NFL Draft: Saturday's prospect watch

615374.jpg

NFL Draft: Saturday's prospect watch

If you're an Eagles fan looking towards the 2012 draft, here's who you should be watching this Saturday:

Famous Idaho Potato Bowl
Ohio vs Utah State (5:30 p.m., ESPN)

Bobby Wagner, LB, Utah State, No. 9

Wagner is a well built linebacker who looks bigger than his 6-foot-1, 230-pound frame. He played all over the field for the Aggies this season, lining up inside, outside and as a stand up pass rusher. Wagner shows really good instincts against the run and is a solid tackler. As a pass rusher he looked a bit out of his element, showing little burst off the line and few, if any, pass rushing moves. While Wagner is a rock-steady against the run, his lack of athleticism will cause him to fall to the late rounds of the draft.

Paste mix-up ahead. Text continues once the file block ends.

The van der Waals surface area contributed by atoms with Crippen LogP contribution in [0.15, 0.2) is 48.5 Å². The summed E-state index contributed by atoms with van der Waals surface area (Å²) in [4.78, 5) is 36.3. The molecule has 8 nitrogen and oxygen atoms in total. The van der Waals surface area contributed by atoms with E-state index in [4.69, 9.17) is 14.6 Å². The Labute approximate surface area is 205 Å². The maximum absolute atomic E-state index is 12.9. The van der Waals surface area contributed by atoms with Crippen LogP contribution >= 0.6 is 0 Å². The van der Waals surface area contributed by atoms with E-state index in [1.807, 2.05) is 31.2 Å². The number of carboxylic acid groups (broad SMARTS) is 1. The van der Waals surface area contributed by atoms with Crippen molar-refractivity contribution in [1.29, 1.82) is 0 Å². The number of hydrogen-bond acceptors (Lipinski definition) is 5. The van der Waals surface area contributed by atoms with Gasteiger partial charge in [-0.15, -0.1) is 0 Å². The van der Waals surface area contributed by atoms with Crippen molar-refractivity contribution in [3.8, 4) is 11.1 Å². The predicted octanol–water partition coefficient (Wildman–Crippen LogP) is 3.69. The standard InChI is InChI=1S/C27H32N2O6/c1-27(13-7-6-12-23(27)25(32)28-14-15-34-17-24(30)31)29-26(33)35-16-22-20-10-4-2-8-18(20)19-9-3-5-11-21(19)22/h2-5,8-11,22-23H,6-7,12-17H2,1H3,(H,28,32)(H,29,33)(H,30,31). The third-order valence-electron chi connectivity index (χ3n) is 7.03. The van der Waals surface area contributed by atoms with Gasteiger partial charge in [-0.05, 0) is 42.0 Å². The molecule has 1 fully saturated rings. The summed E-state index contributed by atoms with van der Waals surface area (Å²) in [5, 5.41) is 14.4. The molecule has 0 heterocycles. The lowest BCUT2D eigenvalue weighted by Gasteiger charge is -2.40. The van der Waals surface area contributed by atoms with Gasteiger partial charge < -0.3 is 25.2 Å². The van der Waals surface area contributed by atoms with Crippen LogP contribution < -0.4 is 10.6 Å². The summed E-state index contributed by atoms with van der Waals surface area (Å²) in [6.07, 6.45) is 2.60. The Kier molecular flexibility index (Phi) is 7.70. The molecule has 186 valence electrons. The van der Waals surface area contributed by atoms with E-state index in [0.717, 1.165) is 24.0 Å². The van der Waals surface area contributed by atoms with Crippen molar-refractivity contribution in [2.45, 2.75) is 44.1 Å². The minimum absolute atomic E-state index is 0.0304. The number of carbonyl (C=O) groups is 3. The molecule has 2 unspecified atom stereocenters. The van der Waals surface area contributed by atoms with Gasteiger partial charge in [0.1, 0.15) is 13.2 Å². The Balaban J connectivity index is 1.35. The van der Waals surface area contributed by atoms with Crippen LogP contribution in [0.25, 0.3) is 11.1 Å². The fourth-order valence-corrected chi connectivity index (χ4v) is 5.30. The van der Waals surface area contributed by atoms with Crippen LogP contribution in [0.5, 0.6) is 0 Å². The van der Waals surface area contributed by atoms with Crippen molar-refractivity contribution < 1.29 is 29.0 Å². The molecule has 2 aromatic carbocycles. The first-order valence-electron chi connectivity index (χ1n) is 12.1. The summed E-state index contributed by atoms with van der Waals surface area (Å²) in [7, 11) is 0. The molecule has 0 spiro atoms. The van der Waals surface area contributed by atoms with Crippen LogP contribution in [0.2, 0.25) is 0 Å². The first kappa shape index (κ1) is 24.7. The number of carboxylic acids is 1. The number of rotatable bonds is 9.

Robert Turbin, RB, Utah State, No. 6

Turbin is in his fifth year of college after missing two seasons (2007 and 2010) to injuries, the last being an ACL injury during 2010's preseason conditioning program. In 2009 Turbin piled up 1,714 yards from scrimmage and 18 scores. This season, Turbin showed he was completely recovered from his knee injury, posting 1,580 yards from scrimmage and 23 TDs on his way to becoming the 2011 WAC Player of the Year. Turbin (5-10, 216) is a bowling ball of a back. Thickly muscled and powerful, Turbin also has the speed to break the long run. The redshirt junior still has another year of eligibility if he wants to come back, but all signs point to Turbin throwing his hat in the NFL ring. Turbin should be off the board somewhere before the fourth round.